I think it’s these and/or similar reflections, or at least I imagine, that they’re reflections that inspired and informed the ministry of Paul, because surely these are the contemplations, as it says in 2 Corinthians, of the third heaven. Paul discerns the place between boasting and being a fool, he discerns the place of truth. He is grounded, stunningly earthed in his activity, kept from being too elated, it says in verse 7, ‘by a thorn given to me in the flesh’. Let’s just consider where we go or what we find when we look at the thorn or the thorns that we have – our wounds and our woundedness. Let’s just pause for a minute and list them off – don’t do it out loud, otherwise everyone’s going to look at you. ‘A thorn was given me in the flesh to torment me, to keep me from being too elated.’ What is your thorn(s)? I wonder if like me when you first look for your thorns or when you start listing them off, it’s somewhat sobering. However, if we look again what we might find is that the thorns or the thorn that we’ve identified has been given by others, by our culture, and some of those thorns have even been self-inflicted – we went out and collected them oursleves. If we go back to the text we find that Paul is not talking about those human wounds, rather about the torment ‘to keep me from being too elated’. I wonder if we might see this thorn as the wound that comes from the crown of Christ, the paschal crown. It is a thorn, a wound, a torment that the Lord seeks not to remove, but rather to use as the opening for grace, a Christ-like infliction that keeps us from self-inflation, from over-emphasising our worldly greatness. It is a thorn that enables us to be and to become grounded in the grace and the power of the Divine, power made perfect in weakness. And I think as well that the same wound, the same thorn serves to draw us away from being elated in our human weakness - it calls us away from being victims, into the realization that we had in verse 9, ‘that the power of Christ may dwell in me’ - not in the church, not in the archbishop, not in the pope, not in those people that we sit near that do good every week - but that the power of Christ may dwell in me.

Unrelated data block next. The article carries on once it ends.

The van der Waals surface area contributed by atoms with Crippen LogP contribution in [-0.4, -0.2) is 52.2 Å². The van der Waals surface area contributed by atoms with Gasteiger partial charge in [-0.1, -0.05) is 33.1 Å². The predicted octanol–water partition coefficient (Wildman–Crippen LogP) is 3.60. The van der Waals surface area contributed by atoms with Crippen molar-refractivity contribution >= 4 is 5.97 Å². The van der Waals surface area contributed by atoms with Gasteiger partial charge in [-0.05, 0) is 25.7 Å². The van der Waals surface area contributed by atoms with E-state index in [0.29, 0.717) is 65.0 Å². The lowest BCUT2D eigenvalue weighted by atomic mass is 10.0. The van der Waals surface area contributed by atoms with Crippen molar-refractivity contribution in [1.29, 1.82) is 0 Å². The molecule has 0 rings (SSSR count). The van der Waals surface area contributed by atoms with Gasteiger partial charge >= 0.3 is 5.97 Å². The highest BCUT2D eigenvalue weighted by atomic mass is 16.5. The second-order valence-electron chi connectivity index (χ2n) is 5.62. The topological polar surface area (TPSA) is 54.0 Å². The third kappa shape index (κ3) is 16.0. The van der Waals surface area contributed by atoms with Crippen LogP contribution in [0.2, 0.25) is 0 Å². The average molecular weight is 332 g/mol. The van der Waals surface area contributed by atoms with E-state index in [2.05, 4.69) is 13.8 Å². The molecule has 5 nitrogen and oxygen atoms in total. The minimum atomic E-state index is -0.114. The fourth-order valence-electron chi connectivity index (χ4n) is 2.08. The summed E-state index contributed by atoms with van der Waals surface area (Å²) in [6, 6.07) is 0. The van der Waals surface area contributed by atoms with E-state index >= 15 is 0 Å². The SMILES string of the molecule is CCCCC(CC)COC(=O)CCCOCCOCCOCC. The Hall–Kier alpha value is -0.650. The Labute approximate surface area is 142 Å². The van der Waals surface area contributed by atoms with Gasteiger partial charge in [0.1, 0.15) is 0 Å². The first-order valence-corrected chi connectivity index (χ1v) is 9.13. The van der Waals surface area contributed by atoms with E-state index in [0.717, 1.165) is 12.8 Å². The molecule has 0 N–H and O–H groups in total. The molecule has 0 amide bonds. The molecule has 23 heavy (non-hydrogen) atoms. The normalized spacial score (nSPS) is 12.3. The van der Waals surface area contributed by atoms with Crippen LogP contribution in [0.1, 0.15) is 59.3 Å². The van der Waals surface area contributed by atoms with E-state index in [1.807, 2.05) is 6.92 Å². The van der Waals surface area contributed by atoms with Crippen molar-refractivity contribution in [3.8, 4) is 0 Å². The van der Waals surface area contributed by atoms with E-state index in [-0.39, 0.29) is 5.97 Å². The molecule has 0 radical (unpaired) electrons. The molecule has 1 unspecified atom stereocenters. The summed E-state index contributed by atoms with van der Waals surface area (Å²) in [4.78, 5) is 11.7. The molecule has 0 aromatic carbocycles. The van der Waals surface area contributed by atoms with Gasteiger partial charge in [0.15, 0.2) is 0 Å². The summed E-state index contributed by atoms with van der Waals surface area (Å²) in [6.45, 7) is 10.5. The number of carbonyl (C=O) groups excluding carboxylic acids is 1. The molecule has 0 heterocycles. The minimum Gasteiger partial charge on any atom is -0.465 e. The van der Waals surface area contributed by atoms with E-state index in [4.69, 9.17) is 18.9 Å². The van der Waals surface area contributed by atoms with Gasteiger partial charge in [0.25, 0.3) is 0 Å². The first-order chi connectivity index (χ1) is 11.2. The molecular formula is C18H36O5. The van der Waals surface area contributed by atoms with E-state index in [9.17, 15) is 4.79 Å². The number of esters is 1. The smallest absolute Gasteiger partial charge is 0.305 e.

Now if we move on to the gospel of Mark we do a slight injustice because the gospel reading today almost deserves a sermon in its own right, but in the context of what we’ve just looked at, the previous readings, it serves to underline and I think also to give us permission to step outside the cultural contexts that hold us in slavery, the things that shape us and ensure that we do not reach the power inherent in us, in each other and in all: in your own house, with your own family, in your own community, your prophetic power will not be realized. I’ve always had the thought that that awful notion of ‘family first’ is a conservative and pharisaic worldly oppression to keep us from realizing the fullness of Christ. We see in Christ, in the readings today, a call, a call to grow up, to look beyond the blood of family, to a universal family. It is a call that asks us to go beyond home, to leave home, to establish a covenant relationship with all. Take no tunics, you won’t need a bag for this or a money belt, do not be waylaid by the fears of financial insecurity. And also don’t leave and go and blindly establish a covenant relationship with all. There’s a beautiful nuance in the gospel: Christ is the one that accepts all and asks us to have the same orientation - to be open to and giving to all, but at the same time to discern. In verse 11, ‘if any place will not welcome you and they refuse to hear you, as you leave, shake off the dust that is on your feet’. Do not become grounded where the Divine is not welcome.

The Bible is a book of life; it is a pool in which we can see life reflected. The readings today give ample reflection to realize ourselves with the Divine, to know that the word is enfleshed, not in the past, but in us. We are, and if we are not, we are called to be and to become, the Body of Christ.

The Lord be with you.

Peter Humphris

Proper 9B/Ordinary 14B/Pentecost 5 July 9, 2006 Textweek<